Because costs may vary significantly from area to area and from lender to lender, the following are ESTIMATES ONLY. Your actual closing costs may be higher or lower than the ranges indicated below:
* Application Fee $ 75.00 to $300.00 * Appraisal Fee 150.00 to 400.00 * Survey Costs 125.00 to 300.00 * Homeowner's Hazard Insurance 300.00 to 600.00 * Lender's Attorney's Review Fees 75.00 to 200.00 * Title Search and Title Insurance 450.00 to 600.00 * Home Inspection Fees 175.00 to 350.00 * Loan Origination Fees 1.00% of loan * Mortgage Insurance 0.50% to 1.0% * Points 1.00% to 3.0% * Your Attorney ________
* Lender's Attorney's Review Fees. The lender will usually charge you for fees paid to their own lawyer or company that conducts the closing for the lender. In most situations, the attorney conducting settlement is providing a service to the lender.
You may also be required to pay for other legal services relating to your loan which are provided to the lender. You should retain your own attorney to represent you at all stages of the transaction including settlement. The cost of your attorney should be discussed in advance and added to the list of costs above. * Loan Origination Fees and Points. The origination fee is charged for the lender's work in evaluating and preparing your mortgage loan. Points are prepaid finance charges imposed by the lender at closing to increase the lender's yield beyond the stated interest rate on the mortgage note. One point equals one percent of the loan amount.
For example, one point on a $75,000 loan would be $750. In some cases, the points you pay can be financed by adding them to the loan amount. The total number of points a lender charges will depend on market conditions and the interest rate to be charged. * Appraisal Fee. This fee pays for an appraisal which is a supportable and defensible estimate or opinion of the value of the property. * Miscellaneous. Depending on the type of loan you have and other factors, another major expense you might face is the fee for a VA loan guarantee, FHA mortgage insurance, or private mortgage insurance. There are a few other closing costs in addition to these.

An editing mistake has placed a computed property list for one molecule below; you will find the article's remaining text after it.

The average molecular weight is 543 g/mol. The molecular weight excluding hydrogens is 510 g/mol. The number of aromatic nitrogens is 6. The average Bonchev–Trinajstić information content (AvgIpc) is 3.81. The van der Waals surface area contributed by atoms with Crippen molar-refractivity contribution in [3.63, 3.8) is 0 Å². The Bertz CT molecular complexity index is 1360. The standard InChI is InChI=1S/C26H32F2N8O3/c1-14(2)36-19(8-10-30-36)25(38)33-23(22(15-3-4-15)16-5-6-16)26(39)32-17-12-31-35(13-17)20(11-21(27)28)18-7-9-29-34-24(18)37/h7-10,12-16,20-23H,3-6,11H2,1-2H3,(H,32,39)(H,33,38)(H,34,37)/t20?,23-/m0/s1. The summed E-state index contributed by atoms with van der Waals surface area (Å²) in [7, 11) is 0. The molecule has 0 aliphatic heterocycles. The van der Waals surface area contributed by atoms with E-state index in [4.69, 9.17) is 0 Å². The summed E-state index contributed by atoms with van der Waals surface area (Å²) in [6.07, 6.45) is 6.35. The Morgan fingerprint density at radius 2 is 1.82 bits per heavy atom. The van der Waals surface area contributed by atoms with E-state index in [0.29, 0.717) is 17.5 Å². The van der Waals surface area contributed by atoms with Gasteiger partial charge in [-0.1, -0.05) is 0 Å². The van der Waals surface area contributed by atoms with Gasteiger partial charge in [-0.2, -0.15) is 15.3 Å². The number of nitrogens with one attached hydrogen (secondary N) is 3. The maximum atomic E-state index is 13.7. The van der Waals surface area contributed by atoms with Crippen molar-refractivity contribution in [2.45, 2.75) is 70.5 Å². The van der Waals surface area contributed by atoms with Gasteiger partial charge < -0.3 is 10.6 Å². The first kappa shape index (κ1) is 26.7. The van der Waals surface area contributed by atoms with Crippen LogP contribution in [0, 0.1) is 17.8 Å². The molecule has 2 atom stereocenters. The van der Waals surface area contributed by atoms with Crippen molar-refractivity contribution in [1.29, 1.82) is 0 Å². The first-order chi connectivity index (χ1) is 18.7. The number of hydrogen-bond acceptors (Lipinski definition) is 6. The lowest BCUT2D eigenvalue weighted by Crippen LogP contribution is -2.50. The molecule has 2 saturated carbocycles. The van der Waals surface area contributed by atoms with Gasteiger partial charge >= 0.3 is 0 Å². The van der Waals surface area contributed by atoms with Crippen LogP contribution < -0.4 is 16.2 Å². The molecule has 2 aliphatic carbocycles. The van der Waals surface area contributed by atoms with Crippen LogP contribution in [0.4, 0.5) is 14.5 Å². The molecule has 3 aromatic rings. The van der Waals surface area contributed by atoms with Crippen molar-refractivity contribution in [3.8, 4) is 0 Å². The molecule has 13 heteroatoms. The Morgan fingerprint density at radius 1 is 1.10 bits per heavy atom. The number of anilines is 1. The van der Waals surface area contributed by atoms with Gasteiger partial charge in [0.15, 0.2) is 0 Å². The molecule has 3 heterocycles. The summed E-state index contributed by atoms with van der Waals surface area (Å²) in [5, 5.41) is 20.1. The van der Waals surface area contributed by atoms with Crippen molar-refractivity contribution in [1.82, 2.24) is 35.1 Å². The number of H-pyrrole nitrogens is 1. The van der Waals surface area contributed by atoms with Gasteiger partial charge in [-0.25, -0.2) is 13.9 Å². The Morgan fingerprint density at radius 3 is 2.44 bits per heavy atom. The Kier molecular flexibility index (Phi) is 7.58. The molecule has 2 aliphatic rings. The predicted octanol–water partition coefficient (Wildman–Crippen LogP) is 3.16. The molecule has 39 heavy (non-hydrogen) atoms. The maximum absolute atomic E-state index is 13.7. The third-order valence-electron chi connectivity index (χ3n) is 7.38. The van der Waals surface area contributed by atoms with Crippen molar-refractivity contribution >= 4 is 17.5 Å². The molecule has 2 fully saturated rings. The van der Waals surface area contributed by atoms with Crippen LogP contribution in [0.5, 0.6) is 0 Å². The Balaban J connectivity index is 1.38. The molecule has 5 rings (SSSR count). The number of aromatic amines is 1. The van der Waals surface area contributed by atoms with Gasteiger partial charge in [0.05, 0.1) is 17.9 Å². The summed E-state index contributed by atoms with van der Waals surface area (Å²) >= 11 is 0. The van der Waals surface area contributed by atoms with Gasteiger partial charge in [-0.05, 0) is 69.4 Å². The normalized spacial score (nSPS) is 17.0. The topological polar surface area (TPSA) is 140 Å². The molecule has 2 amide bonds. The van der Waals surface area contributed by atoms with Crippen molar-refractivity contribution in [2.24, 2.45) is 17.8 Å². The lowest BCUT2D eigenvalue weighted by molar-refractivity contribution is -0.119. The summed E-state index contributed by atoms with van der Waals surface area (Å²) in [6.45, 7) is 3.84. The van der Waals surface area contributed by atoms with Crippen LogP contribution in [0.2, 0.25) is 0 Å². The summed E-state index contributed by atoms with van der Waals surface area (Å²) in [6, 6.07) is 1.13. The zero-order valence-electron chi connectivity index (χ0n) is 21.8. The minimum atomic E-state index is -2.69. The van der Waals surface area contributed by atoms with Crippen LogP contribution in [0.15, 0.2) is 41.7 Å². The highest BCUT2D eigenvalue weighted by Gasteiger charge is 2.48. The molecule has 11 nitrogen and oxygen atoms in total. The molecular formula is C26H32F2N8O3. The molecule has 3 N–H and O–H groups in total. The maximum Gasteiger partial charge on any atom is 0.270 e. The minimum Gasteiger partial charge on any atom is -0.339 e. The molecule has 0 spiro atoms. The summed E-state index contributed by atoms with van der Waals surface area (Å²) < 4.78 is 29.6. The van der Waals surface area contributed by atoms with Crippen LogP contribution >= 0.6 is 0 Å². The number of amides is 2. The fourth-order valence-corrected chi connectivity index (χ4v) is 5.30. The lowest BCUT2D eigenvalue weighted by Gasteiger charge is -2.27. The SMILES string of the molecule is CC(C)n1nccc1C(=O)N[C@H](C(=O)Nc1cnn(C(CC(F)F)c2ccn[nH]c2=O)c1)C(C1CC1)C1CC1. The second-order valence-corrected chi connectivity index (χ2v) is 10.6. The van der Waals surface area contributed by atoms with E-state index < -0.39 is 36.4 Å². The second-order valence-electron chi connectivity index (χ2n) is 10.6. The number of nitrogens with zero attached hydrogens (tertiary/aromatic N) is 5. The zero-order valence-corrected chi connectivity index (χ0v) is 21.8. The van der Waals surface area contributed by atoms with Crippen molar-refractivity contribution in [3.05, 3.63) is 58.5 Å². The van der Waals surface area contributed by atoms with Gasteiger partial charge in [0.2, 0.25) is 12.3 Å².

Should You Refinance Your ARM?
In deciding whether to refinance an ARM you should consider these questions:
1. Is the next interest rate adjustment on your existing loan likely to increase your monthly payments substantially? Will the new interest rate be two or three percent age points higher than the prevailing rates being offered for either fixed-rate loans other ARMs? 2. If the current mortgage sets a cap on your monthly payments, are those payments large enough to pay off your loan by the end of the original term? 3. Will refinancing to a new ARM or a fixed-rate loan enable] you to pay your loan in full by the end the term?
In conclusion, a homeowner should plan on paying an average of 3 to 6 percent of the outstanding principal in refinancing costs, plus any prepayment penalties and the costs of paying off any second mortgages that may exist.
One way of saving on some of these costs is to check first with the lender who holds your current mortgage. The lender may be willing to waive some of them, especially if the work relating to the mortgage closing is still current. This could include the fees for the title search, inspections, and so on.